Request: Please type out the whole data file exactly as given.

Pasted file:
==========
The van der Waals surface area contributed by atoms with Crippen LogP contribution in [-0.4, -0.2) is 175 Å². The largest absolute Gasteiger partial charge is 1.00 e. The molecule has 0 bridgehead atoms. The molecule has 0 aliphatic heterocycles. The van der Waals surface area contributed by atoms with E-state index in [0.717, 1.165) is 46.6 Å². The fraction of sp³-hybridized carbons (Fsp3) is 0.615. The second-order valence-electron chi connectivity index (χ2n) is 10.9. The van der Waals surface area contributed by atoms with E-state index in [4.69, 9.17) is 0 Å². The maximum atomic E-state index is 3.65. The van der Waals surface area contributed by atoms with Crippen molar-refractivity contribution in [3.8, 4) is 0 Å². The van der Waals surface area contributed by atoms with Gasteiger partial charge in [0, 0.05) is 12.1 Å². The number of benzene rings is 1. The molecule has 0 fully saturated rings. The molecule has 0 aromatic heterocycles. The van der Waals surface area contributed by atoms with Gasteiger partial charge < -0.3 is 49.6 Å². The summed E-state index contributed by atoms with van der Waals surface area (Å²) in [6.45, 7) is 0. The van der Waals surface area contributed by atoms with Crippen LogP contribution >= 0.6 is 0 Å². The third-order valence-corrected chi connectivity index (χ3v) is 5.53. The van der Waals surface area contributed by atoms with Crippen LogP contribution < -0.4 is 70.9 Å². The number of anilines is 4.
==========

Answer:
The van der Waals surface area contributed by atoms with Crippen LogP contribution in [-0.4, -0.2) is 175 Å². The largest absolute Gasteiger partial charge is 1.00 e. The molecule has 0 bridgehead atoms. The molecule has 0 aliphatic heterocycles. The van der Waals surface area contributed by atoms with E-state index in [0.717, 1.165) is 46.6 Å². The fraction of sp³-hybridized carbons (Fsp3) is 0.615. The second-order valence-electron chi connectivity index (χ2n) is 10.9. The van der Waals surface area contributed by atoms with E-state index in [4.69, 9.17) is 0 Å². The maximum atomic E-state index is 3.65. The van der Waals surface area contributed by atoms with Crippen molar-refractivity contribution in [3.8, 4) is 0 Å². The van der Waals surface area contributed by atoms with Gasteiger partial charge in [0, 0.05) is 12.1 Å². The number of benzene rings is 1. The molecule has 0 fully saturated rings. The molecule has 0 aromatic heterocycles. The van der Waals surface area contributed by atoms with Gasteiger partial charge < -0.3 is 49.6 Å². The summed E-state index contributed by atoms with van der Waals surface area (Å²) in [6.45, 7) is 0. The van der Waals surface area contributed by atoms with Crippen LogP contribution >= 0.6 is 0 Å². The third-order valence-corrected chi connectivity index (χ3v) is 5.53. The van der Waals surface area contributed by atoms with Crippen LogP contribution < -0.4 is 70.9 Å². The number of anilines is 4.